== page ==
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Would passive resistance be effective today as it was in the past?

  1. J - R - Fr13m9n profile image85
    J - R - Fr13m9nposted 3 years ago

    Mahatma Gandhi led a passive resistance movement to free India from British rule. Dr. Martin Luther King Jr. followed the teachings of Gandhi and employed passive resistance in the struggle for equal rights for African Americans and the poor.

    1. J - R - Fr13m9n profile image85
      J - R - Fr13m9nposted 3 years ago in reply to this

      I thank everyone for participating in this stimulating discussion. Passive resistance is an interesting subject to debate. I would like to add that our economy is global and is being run by large corporations whose goal is to make huge profits and to seek funding from the taxpayers when their companies start to fail. Michael Savage, a one time radio personality for conservative talk radio would state that he believed in language and borders. Language, in his words, was English and by borders he meant that the border between Mexico and the United States should be guarded more heavily than what is being done now and during the G.W. Bush administration. Globalism does not see it that way. Lobbyists buy politicians. We are left with higher taxes, home foreclosures, high interest rates on student loans, jobs that do not meet the minimum wage, expensive health coverage, and many out of work and in need of social services which are on the decline. Yet there are those who are placed on watchlists because they speak out against such injustices. Some of you may know Dr. Gary Null, who was approached by a large man last summer. This man warned Dr. Null that spies are being placed wherever Dr. Null works. Their goal was to discredit Dr. Null and if possible, kill him. A few months back I read a Wikipedia article about Dr. Null. The article was in a condescending tone and not a word was written about the accomplishments that Dr. Null has done. More can be said but I will save that until next time. Again thank you for your participation.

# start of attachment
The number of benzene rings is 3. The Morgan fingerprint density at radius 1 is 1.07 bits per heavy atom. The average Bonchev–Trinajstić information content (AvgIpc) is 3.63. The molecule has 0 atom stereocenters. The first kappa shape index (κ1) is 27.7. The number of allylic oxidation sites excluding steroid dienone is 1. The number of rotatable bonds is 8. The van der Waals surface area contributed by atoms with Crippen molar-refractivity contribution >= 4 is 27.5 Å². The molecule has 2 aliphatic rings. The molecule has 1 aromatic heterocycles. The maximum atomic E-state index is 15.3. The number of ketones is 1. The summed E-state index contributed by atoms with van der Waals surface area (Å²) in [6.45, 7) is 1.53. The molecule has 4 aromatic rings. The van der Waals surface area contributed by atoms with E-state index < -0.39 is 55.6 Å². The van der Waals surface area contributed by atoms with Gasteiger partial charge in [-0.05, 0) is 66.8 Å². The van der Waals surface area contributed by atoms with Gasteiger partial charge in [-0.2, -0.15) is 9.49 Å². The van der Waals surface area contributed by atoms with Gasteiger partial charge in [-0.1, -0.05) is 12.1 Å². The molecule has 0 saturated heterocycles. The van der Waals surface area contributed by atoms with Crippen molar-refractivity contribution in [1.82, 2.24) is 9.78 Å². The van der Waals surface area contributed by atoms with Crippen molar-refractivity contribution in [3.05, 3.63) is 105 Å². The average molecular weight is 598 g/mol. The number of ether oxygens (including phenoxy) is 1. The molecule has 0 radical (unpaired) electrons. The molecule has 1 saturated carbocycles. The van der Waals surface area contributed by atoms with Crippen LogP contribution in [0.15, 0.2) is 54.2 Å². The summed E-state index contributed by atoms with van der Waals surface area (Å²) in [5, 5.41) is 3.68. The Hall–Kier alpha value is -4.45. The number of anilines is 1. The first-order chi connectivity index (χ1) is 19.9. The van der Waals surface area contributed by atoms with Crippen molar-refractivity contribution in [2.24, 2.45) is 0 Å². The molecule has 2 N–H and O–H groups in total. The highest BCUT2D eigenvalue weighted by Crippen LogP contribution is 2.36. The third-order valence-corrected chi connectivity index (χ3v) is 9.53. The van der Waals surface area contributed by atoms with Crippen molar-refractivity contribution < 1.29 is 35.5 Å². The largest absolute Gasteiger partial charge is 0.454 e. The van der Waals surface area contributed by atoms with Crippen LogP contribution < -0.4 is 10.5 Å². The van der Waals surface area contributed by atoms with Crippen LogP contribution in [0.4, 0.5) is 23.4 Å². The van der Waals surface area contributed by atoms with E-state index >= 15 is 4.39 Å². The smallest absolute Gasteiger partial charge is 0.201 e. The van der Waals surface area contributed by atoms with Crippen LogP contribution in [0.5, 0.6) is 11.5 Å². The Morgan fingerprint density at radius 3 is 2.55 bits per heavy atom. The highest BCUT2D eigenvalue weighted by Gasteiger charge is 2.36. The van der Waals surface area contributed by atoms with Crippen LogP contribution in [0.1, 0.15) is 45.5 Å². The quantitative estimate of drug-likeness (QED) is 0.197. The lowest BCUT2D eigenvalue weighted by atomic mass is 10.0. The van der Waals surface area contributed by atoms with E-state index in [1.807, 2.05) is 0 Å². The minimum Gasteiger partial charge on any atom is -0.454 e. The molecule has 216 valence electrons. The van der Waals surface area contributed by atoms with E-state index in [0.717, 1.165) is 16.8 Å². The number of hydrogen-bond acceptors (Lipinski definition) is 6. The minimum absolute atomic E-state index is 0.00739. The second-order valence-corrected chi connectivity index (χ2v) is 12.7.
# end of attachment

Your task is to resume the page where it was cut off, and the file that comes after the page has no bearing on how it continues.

2. 60
      retief2000posted 3 years ago in reply to this

      The passive resistance of Gandhi and King worked because the populations, and even some who opposed them, were civilized people or had to answer civilized people.  The protesters in Tienanmen Square weren't so fortunate.

    3. rhamson profile image77
      rhamsonposted 3 years ago in reply to this

      Passive resistance relies on numbers to have any affect on the issues it address's. Unfortunately this country has been hornswoggled into an "us and them" finger pointing scenario led by an ever increasing complicit press. We don't get the news until "they" say it is news and they will interpret it for us to digest. Subsequently the politicians continue making their opinion fact and proffer statements to keep us divided. Until the sheeple catch on to this dynamic, the status quo continues to rule us.

  2. Zelkiiro profile image84
    Zelkiiroposted 3 years ago

    That's pretty much exactly what Occupy Wall Street was--passive resistance in protest of Wall Street bankers being too powerful to arrest. Then the TV news stations got paid off to proclaim that they were violence-fueled barbarians and that they were being mean to the nice rich bankers who would never do anything wrong.